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article imageThree-Parent IVF agreed in the U.K.

By Tim Sandle     Feb 14, 2015 in Health
London - The British parliament has voted to allow techniques that could help couples produce babies with a reduced chance of passing on heritable mitochondrial diseases.
In vitro fertilization (or IVF) is a medical technique where an egg is fertilized by sperm outside the body. It is a well-established treatment for infertility. For IVF to work, it typically requires healthy ova, sperm that can fertilize, and a uterus that can maintain a pregnancy. So what is three person IVF? It is similar to two person IVF, except that the technique uses a snippet of DNA from a healthy female donor to prevent mothers passing on devastating genetic disorders.
The risk of disorders is the reason that this approach is being considered, that is to prevent mothers from passing mitochondrial diseases onto their children. These diseases include Diabetes mellitus and deafness (DAD) and Neuropathy, ataxia, retinitis pigmentosa, and ptosis (NARP).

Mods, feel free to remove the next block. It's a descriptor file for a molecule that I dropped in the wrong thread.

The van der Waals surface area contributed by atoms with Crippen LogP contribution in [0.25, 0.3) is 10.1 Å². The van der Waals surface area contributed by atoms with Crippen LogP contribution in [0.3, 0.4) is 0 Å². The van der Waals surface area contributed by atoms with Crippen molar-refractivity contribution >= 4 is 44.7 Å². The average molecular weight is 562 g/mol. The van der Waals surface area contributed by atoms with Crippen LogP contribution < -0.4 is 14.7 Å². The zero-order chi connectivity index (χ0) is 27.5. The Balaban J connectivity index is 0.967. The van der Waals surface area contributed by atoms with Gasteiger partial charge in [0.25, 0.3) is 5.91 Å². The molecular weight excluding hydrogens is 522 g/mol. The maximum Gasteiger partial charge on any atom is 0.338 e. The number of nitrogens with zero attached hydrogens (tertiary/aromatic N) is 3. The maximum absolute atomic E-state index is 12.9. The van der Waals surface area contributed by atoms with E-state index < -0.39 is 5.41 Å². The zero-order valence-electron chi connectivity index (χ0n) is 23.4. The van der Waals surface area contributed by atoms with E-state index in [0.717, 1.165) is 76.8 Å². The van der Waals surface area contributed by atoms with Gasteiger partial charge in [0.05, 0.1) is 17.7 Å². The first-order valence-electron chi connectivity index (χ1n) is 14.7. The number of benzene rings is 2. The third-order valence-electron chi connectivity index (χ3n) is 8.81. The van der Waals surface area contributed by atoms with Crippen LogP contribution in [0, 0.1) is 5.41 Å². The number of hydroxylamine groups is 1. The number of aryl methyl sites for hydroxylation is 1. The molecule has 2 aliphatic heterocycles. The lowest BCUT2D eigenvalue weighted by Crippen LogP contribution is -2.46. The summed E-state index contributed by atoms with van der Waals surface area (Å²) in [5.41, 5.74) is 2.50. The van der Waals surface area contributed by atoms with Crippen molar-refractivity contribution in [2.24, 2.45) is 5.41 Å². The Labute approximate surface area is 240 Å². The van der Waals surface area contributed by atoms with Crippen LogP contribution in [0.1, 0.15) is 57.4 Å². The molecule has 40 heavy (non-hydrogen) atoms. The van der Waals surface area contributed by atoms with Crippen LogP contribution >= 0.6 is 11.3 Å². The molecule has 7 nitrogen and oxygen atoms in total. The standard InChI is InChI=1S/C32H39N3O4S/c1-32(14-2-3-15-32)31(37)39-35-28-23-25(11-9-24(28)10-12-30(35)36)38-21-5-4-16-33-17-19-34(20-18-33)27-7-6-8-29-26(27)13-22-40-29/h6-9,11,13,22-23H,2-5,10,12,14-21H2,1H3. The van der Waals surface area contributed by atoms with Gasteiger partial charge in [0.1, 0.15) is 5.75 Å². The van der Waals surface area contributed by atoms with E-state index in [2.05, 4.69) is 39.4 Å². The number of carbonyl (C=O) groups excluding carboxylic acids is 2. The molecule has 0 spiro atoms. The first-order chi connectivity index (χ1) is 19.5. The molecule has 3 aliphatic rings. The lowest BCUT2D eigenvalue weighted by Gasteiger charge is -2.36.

The British parliament voted 382 to 128 in favor of allowing mitochondrial donation for the purposes of producing embryos using genetic material from three different parents.
Alastair Kent, director of the national charity Genetic Alliance UK, told The Verge: “This is really good news—it’s a triumph of common sense really. It’s one of those occasions when creating a regulatory framework that allows for the appliance of science for the benefit of people who live in insurmountable circumstances has made a real difference.”
Last June, the U.K.’s Human Fertilization and Embryology Authority (HFEA) released a report stating that the techniques are “not unsafe,” as reported by Digital Journal.
HFEA panel member Robin Lovell-Badge, a researcher with the Medical Research Council (MRC), estimated that, given the additional experimentation that was still needed, the techniques would be approved within two years.
Now, just eight months later, Parliament has taken the first step toward approving the techniques, making Britain the first country in the world to do so. The House of Lords will now consider the new regulations, which are expected to be passed, The Guardian has reported.
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